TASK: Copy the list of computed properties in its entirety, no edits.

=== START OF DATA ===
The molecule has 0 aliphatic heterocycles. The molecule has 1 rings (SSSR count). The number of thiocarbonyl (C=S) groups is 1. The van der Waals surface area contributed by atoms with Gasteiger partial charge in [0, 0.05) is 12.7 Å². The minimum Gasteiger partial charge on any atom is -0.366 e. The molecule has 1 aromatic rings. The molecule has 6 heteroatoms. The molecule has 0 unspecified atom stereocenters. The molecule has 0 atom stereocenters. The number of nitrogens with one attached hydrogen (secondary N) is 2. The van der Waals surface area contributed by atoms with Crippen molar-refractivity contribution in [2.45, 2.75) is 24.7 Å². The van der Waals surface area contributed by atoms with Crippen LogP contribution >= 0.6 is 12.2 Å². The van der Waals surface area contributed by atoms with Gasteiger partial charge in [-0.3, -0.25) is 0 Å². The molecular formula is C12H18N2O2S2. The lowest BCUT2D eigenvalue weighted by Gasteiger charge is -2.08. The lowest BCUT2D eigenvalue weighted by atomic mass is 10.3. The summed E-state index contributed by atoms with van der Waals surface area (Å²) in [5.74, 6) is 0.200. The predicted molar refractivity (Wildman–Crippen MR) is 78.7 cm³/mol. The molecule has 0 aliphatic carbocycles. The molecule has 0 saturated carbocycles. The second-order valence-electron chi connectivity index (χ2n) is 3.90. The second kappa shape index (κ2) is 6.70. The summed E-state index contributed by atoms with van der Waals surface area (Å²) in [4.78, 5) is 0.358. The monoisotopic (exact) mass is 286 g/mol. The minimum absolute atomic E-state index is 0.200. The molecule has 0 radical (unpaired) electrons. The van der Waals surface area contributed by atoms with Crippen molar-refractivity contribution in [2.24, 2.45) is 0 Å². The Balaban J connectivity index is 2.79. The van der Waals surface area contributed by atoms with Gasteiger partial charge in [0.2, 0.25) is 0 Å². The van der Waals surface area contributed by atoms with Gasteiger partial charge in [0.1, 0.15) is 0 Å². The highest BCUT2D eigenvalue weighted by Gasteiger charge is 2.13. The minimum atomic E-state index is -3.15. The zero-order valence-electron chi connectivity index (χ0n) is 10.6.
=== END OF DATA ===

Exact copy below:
The molecule has 0 aliphatic heterocycles. The molecule has 1 rings (SSSR count). The number of thiocarbonyl (C=S) groups is 1. The van der Waals surface area contributed by atoms with Gasteiger partial charge in [0, 0.05) is 12.7 Å². The minimum Gasteiger partial charge on any atom is -0.366 e. The molecule has 1 aromatic rings. The molecule has 6 heteroatoms. The molecule has 0 unspecified atom stereocenters. The molecule has 0 atom stereocenters. The number of nitrogens with one attached hydrogen (secondary N) is 2. The van der Waals surface area contributed by atoms with Crippen molar-refractivity contribution in [2.45, 2.75) is 24.7 Å². The van der Waals surface area contributed by atoms with Crippen LogP contribution >= 0.6 is 12.2 Å². The van der Waals surface area contributed by atoms with Gasteiger partial charge in [-0.3, -0.25) is 0 Å². The molecular formula is C12H18N2O2S2. The lowest BCUT2D eigenvalue weighted by Gasteiger charge is -2.08. The lowest BCUT2D eigenvalue weighted by atomic mass is 10.3. The summed E-state index contributed by atoms with van der Waals surface area (Å²) in [5.74, 6) is 0.200. The predicted molar refractivity (Wildman–Crippen MR) is 78.7 cm³/mol. The molecule has 0 aliphatic carbocycles. The molecule has 0 saturated carbocycles. The second-order valence-electron chi connectivity index (χ2n) is 3.90. The second kappa shape index (κ2) is 6.70. The summed E-state index contributed by atoms with van der Waals surface area (Å²) in [4.78, 5) is 0.358. The monoisotopic (exact) mass is 286 g/mol. The minimum absolute atomic E-state index is 0.200. The molecule has 0 radical (unpaired) electrons. The van der Waals surface area contributed by atoms with Crippen molar-refractivity contribution in [2.24, 2.45) is 0 Å². The Balaban J connectivity index is 2.79. The van der Waals surface area contributed by atoms with Gasteiger partial charge in [0.2, 0.25) is 0 Å². The van der Waals surface area contributed by atoms with Gasteiger partial charge in [0.1, 0.15) is 0 Å². The highest BCUT2D eigenvalue weighted by Gasteiger charge is 2.13. The minimum atomic E-state index is -3.15. The zero-order valence-electron chi connectivity index (χ0n) is 10.6.